In our previous post about the debate on the U.S. crude oil ban, we discussed domestic crude oil production and how the ban on exports has affected that production. Today we close by discussing the elephant in the room: what will happen to the global market if the ban is lifted?

It depends on who you ask. In a July Washington Post piece sponsored by ConocoPhillips, it seems at least some companies with large investments in U.S production are willing to live with lower crude prices while theoretically lowering consumer gasoline costs, presumably making up for it be selling in volume overseas. Kenneth Medlock, senior director of the Center for Energy Studies at Rice University, is another believer that the price at the pump won’t increase, though refiners would still be paying more for domestic crude according to an article in The Business Journals. And the U.S. Government Accountability Office put a number on that savings in July, theorizing a 1.5 to 13 cent per gallon decrease in gasoline prices if the ban were lifted.

Others are not so optimistic. Citigroup analyst Seth Kleinman believes light sweet crude will struggle to find buyers, contribute to oversupply, and potentially hurt Brent futures more than help the WTI. Energy strategist Michael Loewen of TD Securities believes an already narrow differential will compress further “because those additional volumes will weigh on the Brent market.” And retired U.S. Navy commander Kirk Lippold, citing his direct experience with “the devastating effects of reliance on imported oil,” worried that lifting the ban would in the long term result in an extended dependence on foreign imports and  reduce the “price discount” the U.S. currently enjoys.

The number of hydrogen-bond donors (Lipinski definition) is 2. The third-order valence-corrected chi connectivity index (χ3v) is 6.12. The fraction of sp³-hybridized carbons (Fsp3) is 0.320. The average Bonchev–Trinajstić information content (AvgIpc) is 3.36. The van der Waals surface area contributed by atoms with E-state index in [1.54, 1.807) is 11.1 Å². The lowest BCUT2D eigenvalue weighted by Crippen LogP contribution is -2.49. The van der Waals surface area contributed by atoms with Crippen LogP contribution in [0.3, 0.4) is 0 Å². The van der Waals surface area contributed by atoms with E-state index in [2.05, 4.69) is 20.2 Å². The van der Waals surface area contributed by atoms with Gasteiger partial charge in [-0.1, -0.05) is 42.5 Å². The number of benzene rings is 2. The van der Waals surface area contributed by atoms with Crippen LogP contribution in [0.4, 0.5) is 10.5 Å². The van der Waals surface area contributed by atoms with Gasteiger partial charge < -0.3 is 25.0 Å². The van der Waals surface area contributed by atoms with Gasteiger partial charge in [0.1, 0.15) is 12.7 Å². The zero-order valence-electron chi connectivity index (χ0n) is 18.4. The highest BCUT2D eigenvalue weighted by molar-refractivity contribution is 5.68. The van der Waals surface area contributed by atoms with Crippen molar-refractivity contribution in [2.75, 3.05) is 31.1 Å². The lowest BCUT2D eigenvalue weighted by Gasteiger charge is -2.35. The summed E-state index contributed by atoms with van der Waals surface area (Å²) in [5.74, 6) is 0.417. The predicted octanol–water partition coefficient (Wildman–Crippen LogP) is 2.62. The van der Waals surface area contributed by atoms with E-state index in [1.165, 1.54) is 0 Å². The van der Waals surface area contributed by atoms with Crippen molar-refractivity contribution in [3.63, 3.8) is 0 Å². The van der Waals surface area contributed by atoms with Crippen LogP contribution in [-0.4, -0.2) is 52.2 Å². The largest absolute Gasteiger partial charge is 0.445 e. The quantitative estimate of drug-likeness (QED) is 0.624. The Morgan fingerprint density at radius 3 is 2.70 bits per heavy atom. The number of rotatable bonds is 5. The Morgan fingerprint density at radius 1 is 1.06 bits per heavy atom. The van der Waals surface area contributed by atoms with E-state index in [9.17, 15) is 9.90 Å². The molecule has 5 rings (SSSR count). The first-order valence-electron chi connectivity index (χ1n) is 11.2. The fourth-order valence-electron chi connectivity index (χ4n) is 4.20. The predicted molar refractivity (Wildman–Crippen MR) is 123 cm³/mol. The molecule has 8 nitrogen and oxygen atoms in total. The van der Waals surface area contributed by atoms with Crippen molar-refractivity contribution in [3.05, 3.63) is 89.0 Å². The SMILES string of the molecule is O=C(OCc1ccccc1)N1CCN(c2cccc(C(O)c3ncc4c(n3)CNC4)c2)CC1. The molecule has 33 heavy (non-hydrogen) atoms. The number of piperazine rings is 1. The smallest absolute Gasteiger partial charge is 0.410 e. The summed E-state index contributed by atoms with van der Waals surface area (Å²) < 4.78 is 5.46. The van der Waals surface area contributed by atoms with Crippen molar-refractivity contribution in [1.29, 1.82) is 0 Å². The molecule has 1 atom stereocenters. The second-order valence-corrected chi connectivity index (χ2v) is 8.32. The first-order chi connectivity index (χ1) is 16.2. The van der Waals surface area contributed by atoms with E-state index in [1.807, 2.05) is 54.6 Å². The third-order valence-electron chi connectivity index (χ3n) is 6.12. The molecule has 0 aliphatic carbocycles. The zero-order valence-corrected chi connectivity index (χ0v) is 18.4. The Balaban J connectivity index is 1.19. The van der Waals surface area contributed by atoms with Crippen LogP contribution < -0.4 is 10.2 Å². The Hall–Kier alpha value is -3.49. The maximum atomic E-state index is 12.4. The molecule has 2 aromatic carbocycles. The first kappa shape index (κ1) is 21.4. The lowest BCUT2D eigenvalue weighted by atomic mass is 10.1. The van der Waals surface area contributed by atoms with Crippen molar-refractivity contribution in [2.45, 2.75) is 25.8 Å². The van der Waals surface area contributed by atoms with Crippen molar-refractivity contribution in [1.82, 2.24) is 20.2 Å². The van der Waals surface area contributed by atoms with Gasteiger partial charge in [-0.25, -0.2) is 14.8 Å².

With the debate on the effects of lifting the ban still raging — further fueled by a preliminary agreement in mid-July to lift sanctions on Iran, which would allow the country to export oil once again — former and current government officials such as Lippold are calling for careful and prudent action from the Obama Administration. Fearing political backlash should gasoline prices go up, representatives such as Illinois Democrat Bobby Rush suggest maximizing foreign relations with a few select countries like Cuba while testing the market dynamics of exporting crude oil to them. In fact, the Energy Information Administration’s Energy Secretary Ernest Moniz suggested in June that the government is actively considering exporting crude to Mexico. Choosing select countries that already have the refining capacity to handle U.S. light crude would in theory allow the Obama Administration to test market effects further. However, it’s not clear is such a middle-of-the-road plan would ever receive bipartisan support in the face of strong calls for nothing but a full removal of the ban.